Top 5 ways to rank higher in Cassini Search on eBay
When eBay rolled out its new search engine, Cassini, in June a lot of things changed for eBay sellers. Doing things the old school way doesn’t work anymore. Many sellers are confused as to why their traffic and sales have dropped since Cassini’s update. Cassini is designed to provide consumers with a more targeted shopping experience. It is about the buyer, not the seller. Many strategies that sellers have been using for years no longer work, and even more importantly, sellers can be punished for doing them. Here are 5 ways to increase visibility on eBay and reach the customers who will actually buy your product.
Views vs. purchases. Cassini looks at the relationship between how many times your listing has been seen and the number of sales you generate. It is no longer a good thing to have lots of views without purchases. Be careful with blasting your listings all over Twitter, Facebook, and Pinterest – if you are getting a lot of views and not so many purchases, Cassini punishes that and drops the listing lower in search. The objective is to let buyers find your item organically. Furthermore, a large number of views is irrelevant if nobody is purchasing the item. A lower number of targeted views is much more conducive to a sale.
Write titles for a buyer, not a search engine. Keyword stuffing is dead on eBay. It is no longer advisable to use all the characters in the space for the title. Use what is relevant to the buyer, and put the words in the same order a buyer would. For example, if you are selling a pair of Levis jeans, an old title might be, “Mens darkwashed bootcut jeans Levis 34×34 pants 5 pocket denim dungarees casual.” A customer isn’t going to search for jeans using those words in that order. A better title for Cassini is, “Mens Levis jeans 34×34 boot cut dark wash.” The order of words in the title is important to Cassini. A great way to test this is to search for the same type of item you are selling on eBay and watch what eBay starts to prefill in the search bar. Also avoid category stuffing – don’t put an item in more than one category just to get more views. Put it in the category where it belongs.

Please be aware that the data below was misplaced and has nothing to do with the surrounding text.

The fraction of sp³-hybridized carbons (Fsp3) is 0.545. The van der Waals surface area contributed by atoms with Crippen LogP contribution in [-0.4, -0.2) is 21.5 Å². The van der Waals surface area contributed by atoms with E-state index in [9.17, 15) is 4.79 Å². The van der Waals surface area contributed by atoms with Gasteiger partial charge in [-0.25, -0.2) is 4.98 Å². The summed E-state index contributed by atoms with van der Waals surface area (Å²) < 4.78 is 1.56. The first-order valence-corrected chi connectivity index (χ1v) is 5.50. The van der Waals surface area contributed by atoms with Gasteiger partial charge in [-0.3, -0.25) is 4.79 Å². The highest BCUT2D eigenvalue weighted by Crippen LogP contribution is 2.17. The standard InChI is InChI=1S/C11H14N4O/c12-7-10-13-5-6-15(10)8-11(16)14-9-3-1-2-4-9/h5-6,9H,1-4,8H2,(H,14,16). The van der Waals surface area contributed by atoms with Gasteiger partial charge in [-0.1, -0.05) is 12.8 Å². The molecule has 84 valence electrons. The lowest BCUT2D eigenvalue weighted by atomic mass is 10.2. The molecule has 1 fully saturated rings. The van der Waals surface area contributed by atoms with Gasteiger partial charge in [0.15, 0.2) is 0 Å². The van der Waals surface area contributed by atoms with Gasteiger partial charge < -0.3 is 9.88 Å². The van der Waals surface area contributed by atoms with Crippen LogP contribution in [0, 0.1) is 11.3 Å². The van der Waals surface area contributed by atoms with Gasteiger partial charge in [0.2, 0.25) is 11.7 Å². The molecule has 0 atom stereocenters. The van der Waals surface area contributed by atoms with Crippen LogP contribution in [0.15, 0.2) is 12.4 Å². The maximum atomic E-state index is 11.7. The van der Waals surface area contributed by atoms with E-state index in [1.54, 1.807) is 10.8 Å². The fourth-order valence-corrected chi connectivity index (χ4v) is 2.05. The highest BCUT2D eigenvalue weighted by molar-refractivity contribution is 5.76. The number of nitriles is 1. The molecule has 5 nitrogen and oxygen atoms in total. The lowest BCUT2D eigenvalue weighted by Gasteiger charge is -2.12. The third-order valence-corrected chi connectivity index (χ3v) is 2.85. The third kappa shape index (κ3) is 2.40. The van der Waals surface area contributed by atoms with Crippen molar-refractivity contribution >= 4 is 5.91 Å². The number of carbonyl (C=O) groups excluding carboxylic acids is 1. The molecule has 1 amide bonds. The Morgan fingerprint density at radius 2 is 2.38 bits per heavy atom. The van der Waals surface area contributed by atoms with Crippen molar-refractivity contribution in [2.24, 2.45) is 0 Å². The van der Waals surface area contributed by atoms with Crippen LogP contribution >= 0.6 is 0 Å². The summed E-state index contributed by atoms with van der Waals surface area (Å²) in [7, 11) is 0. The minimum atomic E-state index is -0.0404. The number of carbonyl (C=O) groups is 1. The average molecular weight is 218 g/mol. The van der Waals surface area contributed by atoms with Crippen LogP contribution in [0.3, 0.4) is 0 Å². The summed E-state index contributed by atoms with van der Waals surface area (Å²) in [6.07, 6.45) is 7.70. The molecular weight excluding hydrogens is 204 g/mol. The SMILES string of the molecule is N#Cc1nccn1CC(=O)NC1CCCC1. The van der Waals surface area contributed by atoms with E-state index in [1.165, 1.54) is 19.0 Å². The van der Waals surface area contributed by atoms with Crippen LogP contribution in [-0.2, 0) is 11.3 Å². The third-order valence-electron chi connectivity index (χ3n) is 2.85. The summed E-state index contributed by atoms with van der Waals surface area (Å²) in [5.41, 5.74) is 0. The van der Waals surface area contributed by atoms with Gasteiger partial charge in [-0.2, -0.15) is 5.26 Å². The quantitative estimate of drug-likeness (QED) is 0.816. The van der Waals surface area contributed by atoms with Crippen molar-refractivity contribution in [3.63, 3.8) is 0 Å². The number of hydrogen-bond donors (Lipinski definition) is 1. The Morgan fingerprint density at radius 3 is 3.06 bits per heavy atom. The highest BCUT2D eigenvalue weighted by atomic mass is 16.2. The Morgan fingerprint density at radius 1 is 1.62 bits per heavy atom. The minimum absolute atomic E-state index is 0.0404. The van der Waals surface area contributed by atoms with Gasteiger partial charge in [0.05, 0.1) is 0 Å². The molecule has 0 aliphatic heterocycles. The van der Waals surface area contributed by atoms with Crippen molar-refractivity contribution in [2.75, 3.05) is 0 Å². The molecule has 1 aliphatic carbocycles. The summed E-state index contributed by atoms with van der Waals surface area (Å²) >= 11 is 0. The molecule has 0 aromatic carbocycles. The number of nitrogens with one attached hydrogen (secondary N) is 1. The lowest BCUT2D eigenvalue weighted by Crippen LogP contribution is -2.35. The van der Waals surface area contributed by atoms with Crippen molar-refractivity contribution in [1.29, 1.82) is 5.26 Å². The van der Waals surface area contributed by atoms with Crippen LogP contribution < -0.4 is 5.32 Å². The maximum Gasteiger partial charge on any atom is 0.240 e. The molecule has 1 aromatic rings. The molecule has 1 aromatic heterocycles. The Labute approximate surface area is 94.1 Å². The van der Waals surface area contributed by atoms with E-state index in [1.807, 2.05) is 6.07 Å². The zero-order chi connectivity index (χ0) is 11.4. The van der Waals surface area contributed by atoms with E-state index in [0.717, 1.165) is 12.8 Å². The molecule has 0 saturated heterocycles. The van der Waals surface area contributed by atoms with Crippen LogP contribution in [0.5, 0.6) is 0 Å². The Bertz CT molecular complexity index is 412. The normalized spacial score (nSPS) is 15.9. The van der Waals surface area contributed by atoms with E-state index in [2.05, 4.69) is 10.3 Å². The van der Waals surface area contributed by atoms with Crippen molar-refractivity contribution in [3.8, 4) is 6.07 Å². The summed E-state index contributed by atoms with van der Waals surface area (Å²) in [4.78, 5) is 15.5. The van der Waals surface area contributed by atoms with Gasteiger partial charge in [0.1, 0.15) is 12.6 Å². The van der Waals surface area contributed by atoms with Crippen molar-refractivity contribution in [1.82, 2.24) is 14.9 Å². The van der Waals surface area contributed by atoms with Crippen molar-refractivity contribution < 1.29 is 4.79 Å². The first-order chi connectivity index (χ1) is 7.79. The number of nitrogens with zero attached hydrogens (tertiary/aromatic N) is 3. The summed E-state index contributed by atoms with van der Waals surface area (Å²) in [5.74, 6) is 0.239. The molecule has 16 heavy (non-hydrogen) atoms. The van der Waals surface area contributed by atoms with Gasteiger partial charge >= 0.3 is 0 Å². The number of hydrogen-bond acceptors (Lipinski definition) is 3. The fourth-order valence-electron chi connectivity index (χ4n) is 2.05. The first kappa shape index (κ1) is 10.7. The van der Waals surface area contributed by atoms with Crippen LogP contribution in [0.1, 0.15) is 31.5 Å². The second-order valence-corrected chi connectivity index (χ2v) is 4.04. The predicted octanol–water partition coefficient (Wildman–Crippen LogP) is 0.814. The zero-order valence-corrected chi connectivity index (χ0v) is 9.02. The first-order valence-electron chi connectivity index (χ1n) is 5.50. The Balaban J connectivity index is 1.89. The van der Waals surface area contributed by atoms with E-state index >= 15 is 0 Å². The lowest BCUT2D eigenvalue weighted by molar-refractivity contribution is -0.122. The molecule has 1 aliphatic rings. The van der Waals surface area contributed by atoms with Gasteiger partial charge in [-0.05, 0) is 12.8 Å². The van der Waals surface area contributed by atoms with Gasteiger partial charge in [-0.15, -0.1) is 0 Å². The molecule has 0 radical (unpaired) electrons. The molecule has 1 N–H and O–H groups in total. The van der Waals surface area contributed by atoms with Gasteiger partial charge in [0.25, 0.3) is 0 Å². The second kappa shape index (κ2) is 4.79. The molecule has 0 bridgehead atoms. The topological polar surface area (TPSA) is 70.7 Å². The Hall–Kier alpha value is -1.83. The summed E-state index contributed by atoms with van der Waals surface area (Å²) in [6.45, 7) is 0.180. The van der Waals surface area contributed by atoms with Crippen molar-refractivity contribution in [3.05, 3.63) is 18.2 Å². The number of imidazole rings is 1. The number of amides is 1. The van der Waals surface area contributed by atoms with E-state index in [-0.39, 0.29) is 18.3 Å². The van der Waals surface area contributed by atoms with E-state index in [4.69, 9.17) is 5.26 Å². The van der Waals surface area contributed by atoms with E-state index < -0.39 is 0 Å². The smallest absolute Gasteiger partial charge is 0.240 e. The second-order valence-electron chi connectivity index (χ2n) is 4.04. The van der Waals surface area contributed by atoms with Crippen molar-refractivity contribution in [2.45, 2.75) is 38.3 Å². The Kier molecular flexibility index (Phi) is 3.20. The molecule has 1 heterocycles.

Fill in all item specifics. Don’t skip those little boxes with check marks that describe the item like color, brand, size, style, country of manufacture. It seems repetitive if you have this information in your title and description, but eBay also wants it here. Also, add an item specific if something relevant isn’t there.
Keep your account healthy. Cassini likes healthy accounts in good standing. Cassini looks at seller performance including feedback, top-rated status, detailed seller ratings, customer service and disputes history, communication, and shipping time. Serious sellers who really want to get sales offer 1-day processing time (get the item in the mail in 24 hours), respond to customer questions ASAP, handle disputes quickly to keep the customer happy, and go above and beyond to be the better seller. Getting to the top of Cassini is work, so be prepared to do what it takes. This is called the cost of doing business. Sometimes you have to do things for the sake of keeping the overall business healthy.
Proofread text and write a good listing. If you do all the above correctly, and your item is viewed, don’t lose a sale because your listing is sloppy. Text needs to be free of grammatical or spelling errors and organized in an easy to read format. Cut down on the long seller policies about returns, shipping, and other information that clogs up the description section. (Do you read all that as a buyer? Probably not.) A long description turn off buyers and Cassini doesn’t like it. With Cassini, it can be worse to place well in search results lose a sale than to have not appeared at all. Use one color font, preferable black, left-align text (best for mobile shoppers), and use a font that is big enough to read on a mobile device. Short, sweet, and to the point works best, and if your buyer has questions, answer them promptly.